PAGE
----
Almost every day there was some kind of rally, march, demonstration or protest. Most of them were fairly benign. It was almost like no one wanted to push the envelope too far after what happened on May 4.
Alcohol, not revolutionary spirits
Even the night-time bonfires next to the War Memorial seemed fueled more by alcoholic spirits than the spirit of revolution. Ohio University has long celebrated The Rites of Spring where confrontations with local police were common when the first warm days chased the cold winter away.
The bars let out
When the bars let out on a nice spring night, it’s not uncommon for the students to take over the major intersection in town at Court and Union. On this night, there’s some political tension in the air, but there are no political signs and no organization. It’s a crowd, not a mob.
Officer reads the riot act
The officer in the center of the photo with the white hat uses a bull horn to tell the group to disperse. That’s commonly known as “reading the riot act.” It’s all part of the Rites of Spring ritual.
Streets clear, everyone goes home
Everyone pretty much stayed withing the Rules of Engagement and nothing unusual happened. Police and students all seemed on their best behavior.
Library taken over
At some point during the week, Chubb Library was occupied by the students. Some of the reporters and photographers decided that we would stay in the library during the brief siege. We figured the students would be less likely to trash the place if we were there to record it. We also assumed the police wouldn’t storm the building if we were there to photograph any head cracking. We were keeping both sides honest.
Movement is losing steam
There was one last half-hearted night of protest that involved a relatively small crowd that marched on the president’s home. I don’t recall much happening and the group started to disperse. Other newspaper folks and I had the feeling that this was about the last gasp. The movement was running out of steam. Even students get tired.
Herded back to College Green
Students started running back to the group saying that the Green was surrounded by police who were keeping them from leaving. To this day, I think this was a result of bad intelligence on the part of the police or bad planning.
I don’t think they realized that the energy was gone from the student movement and that it was about to collapse.
If they had allowed the students to disperse on their own, everyone would have gone home and it would have been over.
Bats n’ hats
To make matters worse, I discovered that police from all over the area had been brought in for reinforcements. These folks rarely had contact with students and were even more poorly trained than the Athens PD.
It wasn’t a good thing to see everyone decked out in full “bats ‘n hats” riot gear with gas masks. I don’t think I had ever seen Athens PD use gas before.
Like I described on my other blog, it wasn’t long before a cop I knew launched a tear gas grenade right toward me. It gave me great pleasure to give him a grin before I pulled on MY gas mask.
My tactical blunder
Friend and photographer Ed Pieratt shot me in my riot gear. I had to wear my glasses on the outside of the mask because I was blind without them. The old WWII mask kept the gas out, but the lenses fogged up so badly I couldn’t see WITH the mask or WITHOUT it. (By the next riot, I had a state of the art M16 mask courtesy of a policeman who “liberated” one for me. I had it fitted with prescription lenses and used it for another two decades.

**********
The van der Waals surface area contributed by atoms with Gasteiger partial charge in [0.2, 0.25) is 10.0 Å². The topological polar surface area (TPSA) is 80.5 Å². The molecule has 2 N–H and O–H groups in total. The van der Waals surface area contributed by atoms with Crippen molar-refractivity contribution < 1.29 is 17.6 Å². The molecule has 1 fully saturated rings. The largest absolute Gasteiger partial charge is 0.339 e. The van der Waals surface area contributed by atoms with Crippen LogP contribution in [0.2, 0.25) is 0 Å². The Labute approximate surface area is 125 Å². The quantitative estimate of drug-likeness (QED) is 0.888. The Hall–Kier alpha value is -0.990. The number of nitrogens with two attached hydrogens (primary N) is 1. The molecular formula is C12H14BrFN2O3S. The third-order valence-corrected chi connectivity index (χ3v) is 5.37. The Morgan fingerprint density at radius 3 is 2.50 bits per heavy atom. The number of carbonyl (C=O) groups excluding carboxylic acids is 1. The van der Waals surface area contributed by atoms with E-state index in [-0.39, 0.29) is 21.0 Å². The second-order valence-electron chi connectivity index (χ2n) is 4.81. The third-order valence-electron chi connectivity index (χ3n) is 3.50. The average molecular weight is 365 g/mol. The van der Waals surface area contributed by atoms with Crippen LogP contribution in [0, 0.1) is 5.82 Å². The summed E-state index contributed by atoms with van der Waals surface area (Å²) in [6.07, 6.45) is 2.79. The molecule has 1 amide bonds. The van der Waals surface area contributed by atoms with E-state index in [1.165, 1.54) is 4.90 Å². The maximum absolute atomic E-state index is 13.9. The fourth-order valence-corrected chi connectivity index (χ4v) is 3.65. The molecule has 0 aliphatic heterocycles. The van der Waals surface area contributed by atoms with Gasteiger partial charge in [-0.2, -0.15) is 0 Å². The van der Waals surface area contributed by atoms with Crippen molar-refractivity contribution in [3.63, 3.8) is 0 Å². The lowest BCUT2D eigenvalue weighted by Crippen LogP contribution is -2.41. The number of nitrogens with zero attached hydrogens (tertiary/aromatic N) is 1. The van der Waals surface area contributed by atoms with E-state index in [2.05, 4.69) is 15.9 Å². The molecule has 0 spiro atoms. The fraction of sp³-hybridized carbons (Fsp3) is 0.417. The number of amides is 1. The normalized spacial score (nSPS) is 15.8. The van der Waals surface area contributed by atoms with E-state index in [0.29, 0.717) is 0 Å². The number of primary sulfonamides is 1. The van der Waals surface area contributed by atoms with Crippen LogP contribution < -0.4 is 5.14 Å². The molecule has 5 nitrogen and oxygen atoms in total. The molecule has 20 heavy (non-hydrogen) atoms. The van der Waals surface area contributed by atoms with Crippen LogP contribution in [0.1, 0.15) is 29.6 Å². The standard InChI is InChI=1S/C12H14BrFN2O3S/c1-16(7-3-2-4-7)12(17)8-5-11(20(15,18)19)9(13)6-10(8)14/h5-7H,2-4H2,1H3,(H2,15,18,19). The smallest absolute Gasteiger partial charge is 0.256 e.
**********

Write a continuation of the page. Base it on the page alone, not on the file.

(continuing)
I’m not happy with the photos from the night of the riot. For some reason, despite the fact that I specialized in shooting available light under lousy conditions, and despite that stuff I had shot by street lights earlier in the week looked good, I decided to bolt a flash on the camera.
Shooting flash draws attention to you – and can look like a muzzle flash from a gun – so you tend to shoot sparingly. It also makes for ugly pictures. Photographers shouldn’t think, they should shoot. Having that bleeping flash on the camera made me think, which caused me to miss photos I wish I’d had.
Ohio University shut down
It was over. By morning, President Sowle had made the decision to close the university until the summer session. Mayor Raymond Shepard and President Sowle decided jointly to request the Ohio National Guard.
Students leave town
With tear gas power still falling from the trees and the whole town suffering from red, itchy eyes from the night before, carloads of anxious parents descended on Athens to pick up their kids.
Kent State garnered all the attention
On the front page of The Messenger that detailed the closing of Ohio University is a story that has been dwarfed by Kent State: the killing of two students and the wounding of five at Jackson State University in Mississippi.
Does Agnew sound familiar?
Vice President Spiro Agnew said in April 1970, “One modest suggestion for the academic community: the next time a mob of students, waving their non-negotiable demands, starts pitching rocks at the Student Union – just imagine they are wearing brown shirts or white sheets and act accordingly.”
Shootings were “unwarranted”
The Scranton Commission concluded that the gunfire from the Ohio National Guard was “unnecessary, unwarranted, and inexcusable.”
James Michener, in his book Kent State: What Happened and Why, wrote that “a depressing number” of the four hundred Kent State students interviewed “had been told by their parents that it might have been a good thing if they had been shot.”
Think of that the next time someone on the left or the right loses touch with reality. Words can sometimes ignite more than the political base.
[Editor’s note: I’m sure there are some “facts” that are wrong. Dates on the film sleeves could be the day the photos were taken or they could be the date the film was processed. After weeks of marches, rallies, meeting, speeches and songifying, days and events run together. Like so many things I’ve covered, I’m glad to have been a witness to history, but once was enough.]
Gallery of photos from Ohio University
Click on any image to make it larger, then click on the left or right side of the photo to move through the gallery.